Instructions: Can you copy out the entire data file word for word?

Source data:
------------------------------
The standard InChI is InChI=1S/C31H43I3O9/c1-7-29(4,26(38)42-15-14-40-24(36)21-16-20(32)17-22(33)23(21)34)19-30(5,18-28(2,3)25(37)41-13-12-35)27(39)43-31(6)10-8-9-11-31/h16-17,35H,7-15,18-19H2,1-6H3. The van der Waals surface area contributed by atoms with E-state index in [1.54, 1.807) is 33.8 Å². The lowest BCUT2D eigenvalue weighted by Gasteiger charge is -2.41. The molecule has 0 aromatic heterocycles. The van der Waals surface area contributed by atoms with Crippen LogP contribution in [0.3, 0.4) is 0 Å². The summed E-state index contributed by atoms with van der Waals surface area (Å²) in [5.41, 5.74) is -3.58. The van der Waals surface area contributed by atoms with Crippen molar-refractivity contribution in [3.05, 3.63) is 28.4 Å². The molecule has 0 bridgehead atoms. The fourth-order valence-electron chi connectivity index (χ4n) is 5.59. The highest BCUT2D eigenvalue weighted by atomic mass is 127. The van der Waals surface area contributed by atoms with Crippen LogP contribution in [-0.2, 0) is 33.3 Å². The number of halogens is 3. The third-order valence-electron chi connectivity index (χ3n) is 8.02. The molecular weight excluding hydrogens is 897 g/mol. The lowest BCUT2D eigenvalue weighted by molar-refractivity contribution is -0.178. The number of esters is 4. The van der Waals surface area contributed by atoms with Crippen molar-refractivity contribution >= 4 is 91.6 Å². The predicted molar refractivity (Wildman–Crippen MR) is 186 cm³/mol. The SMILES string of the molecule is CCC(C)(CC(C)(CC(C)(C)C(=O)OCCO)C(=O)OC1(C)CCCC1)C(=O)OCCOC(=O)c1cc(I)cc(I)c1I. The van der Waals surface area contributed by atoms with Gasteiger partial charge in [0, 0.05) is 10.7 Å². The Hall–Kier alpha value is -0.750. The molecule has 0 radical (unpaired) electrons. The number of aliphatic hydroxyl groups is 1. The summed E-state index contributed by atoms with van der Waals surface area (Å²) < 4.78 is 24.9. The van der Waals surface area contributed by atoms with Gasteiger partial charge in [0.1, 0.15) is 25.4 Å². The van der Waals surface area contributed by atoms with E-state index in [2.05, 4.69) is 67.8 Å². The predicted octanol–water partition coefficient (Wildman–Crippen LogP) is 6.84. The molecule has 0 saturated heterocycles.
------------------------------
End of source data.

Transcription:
The standard InChI is InChI=1S/C31H43I3O9/c1-7-29(4,26(38)42-15-14-40-24(36)21-16-20(32)17-22(33)23(21)34)19-30(5,18-28(2,3)25(37)41-13-12-35)27(39)43-31(6)10-8-9-11-31/h16-17,35H,7-15,18-19H2,1-6H3. The van der Waals surface area contributed by atoms with E-state index in [1.54, 1.807) is 33.8 Å². The lowest BCUT2D eigenvalue weighted by Gasteiger charge is -2.41. The molecule has 0 aromatic heterocycles. The van der Waals surface area contributed by atoms with Crippen LogP contribution in [0.3, 0.4) is 0 Å². The summed E-state index contributed by atoms with van der Waals surface area (Å²) in [5.41, 5.74) is -3.58. The van der Waals surface area contributed by atoms with Crippen molar-refractivity contribution in [3.05, 3.63) is 28.4 Å². The molecule has 0 bridgehead atoms. The fourth-order valence-electron chi connectivity index (χ4n) is 5.59. The highest BCUT2D eigenvalue weighted by atomic mass is 127. The van der Waals surface area contributed by atoms with Crippen LogP contribution in [-0.2, 0) is 33.3 Å². The number of halogens is 3. The third-order valence-electron chi connectivity index (χ3n) is 8.02. The molecular weight excluding hydrogens is 897 g/mol. The lowest BCUT2D eigenvalue weighted by molar-refractivity contribution is -0.178. The number of esters is 4. The van der Waals surface area contributed by atoms with Crippen molar-refractivity contribution >= 4 is 91.6 Å². The predicted molar refractivity (Wildman–Crippen MR) is 186 cm³/mol. The SMILES string of the molecule is CCC(C)(CC(C)(CC(C)(C)C(=O)OCCO)C(=O)OC1(C)CCCC1)C(=O)OCCOC(=O)c1cc(I)cc(I)c1I. The van der Waals surface area contributed by atoms with Gasteiger partial charge in [0, 0.05) is 10.7 Å². The Hall–Kier alpha value is -0.750. The molecule has 0 radical (unpaired) electrons. The number of aliphatic hydroxyl groups is 1. The summed E-state index contributed by atoms with van der Waals surface area (Å²) < 4.78 is 24.9. The van der Waals surface area contributed by atoms with Gasteiger partial charge in [0.1, 0.15) is 25.4 Å². The van der Waals surface area contributed by atoms with E-state index in [2.05, 4.69) is 67.8 Å². The predicted octanol–water partition coefficient (Wildman–Crippen LogP) is 6.84. The molecule has 0 saturated heterocycles.